Lebanese paper's website attacked over WikiLeaks


BEIRUT – A Lebanese newspaper's website has been shut down following a hacker attack, apparently over its publishing of leaked U.S. diplomatic cables, an editor with the daily said Thursday.

Omar Nashabe said he doesn't want to speculate who is behind what he called the most serious attack on the Al-Akhbar newspaper since it was established in 2006.

The privately owned Al-Akhbar is close to Lebanon's militant Hezbollah group and its allies. WikiLeaks gave the paper an advance copy of secret U.S. diplomatic documents, and Al-Akhbar has been publishing the cables since last week.

On Thursday, the paper published a document about corruption in the north African Arab nation of Tunisia. The U.S. memo focused on alleged corruption inside President Zine El Abidine Ben Ali's family.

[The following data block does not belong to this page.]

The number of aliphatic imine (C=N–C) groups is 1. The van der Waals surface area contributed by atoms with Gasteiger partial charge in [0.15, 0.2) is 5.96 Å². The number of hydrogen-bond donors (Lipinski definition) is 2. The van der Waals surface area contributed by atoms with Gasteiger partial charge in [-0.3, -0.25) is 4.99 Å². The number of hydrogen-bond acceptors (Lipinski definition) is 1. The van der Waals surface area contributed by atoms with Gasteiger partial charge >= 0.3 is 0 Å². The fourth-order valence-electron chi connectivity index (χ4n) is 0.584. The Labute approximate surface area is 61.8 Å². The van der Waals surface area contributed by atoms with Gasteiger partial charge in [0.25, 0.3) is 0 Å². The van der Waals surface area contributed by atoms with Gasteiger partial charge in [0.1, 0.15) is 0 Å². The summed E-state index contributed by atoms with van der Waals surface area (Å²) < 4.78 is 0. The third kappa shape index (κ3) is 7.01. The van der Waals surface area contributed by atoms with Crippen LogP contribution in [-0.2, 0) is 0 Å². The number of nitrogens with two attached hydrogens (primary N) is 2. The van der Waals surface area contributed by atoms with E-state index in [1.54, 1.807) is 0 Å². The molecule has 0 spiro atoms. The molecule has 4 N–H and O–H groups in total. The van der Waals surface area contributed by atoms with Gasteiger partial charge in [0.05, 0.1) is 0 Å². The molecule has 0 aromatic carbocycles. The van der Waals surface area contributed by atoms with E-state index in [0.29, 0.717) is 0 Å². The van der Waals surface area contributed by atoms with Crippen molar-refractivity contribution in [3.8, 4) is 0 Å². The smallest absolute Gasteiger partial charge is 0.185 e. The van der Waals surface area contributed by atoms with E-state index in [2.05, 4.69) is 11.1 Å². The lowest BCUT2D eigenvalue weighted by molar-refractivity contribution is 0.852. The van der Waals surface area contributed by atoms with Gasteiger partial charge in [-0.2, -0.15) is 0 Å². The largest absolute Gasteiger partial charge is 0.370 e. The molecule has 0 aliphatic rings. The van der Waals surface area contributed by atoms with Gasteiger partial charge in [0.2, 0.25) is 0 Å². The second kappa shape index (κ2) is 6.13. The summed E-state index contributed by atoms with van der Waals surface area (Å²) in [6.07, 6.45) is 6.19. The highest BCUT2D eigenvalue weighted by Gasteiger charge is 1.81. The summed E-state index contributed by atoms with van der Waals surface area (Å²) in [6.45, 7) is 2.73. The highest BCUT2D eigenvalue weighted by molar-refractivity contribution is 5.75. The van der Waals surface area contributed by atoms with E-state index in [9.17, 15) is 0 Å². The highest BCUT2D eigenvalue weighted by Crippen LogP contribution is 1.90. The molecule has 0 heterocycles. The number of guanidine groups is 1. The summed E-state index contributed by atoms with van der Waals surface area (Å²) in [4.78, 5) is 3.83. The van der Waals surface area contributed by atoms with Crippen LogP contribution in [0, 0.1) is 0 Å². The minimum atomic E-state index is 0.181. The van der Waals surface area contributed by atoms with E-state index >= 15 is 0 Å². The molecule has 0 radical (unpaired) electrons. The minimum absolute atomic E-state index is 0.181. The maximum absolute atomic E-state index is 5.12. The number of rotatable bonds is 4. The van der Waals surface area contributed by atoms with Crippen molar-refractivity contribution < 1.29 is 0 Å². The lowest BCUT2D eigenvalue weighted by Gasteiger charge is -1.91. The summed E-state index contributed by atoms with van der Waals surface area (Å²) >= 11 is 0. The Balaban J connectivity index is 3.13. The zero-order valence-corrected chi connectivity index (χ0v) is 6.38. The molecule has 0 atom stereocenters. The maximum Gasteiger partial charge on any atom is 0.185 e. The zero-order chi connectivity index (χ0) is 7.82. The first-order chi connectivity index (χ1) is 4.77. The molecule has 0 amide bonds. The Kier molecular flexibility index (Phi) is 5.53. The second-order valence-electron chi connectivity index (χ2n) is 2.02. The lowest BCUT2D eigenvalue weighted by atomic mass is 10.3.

Last week, Al-Akhbar printed another diplomatic cable saying that Lebanese Defense Minister Elias Murr offered U.S. officials advice on how Israel could defeat Hezbollah in a future war. The memo also said Murr vowed to keep the Lebanese army out of the fighting.

Murr's office denied he had made the comments, and said the report was "out of context and inaccurate."

Lebanon's daily An-Nahar quoted Jeffrey Feltman, the assistant secretary of state for Near Eastern affairs, as telling a group of Arab journalists during a telephone conference that the diplomatic cables may by used to instigate strife in Lebanon.

The leaks have raised tension between U.S.-backed groups and their Syrian-supported rivals.

Feltman warned that some Lebanese might be harmed for cooperating with the United States, according to the paper whose correspondent in Washington took part in the telephone conference.

Nashabe, the editor, said the paper is trying to reactivate the website and plans to investigate the attack. He says the website has been inaccessible since about 4 a.m.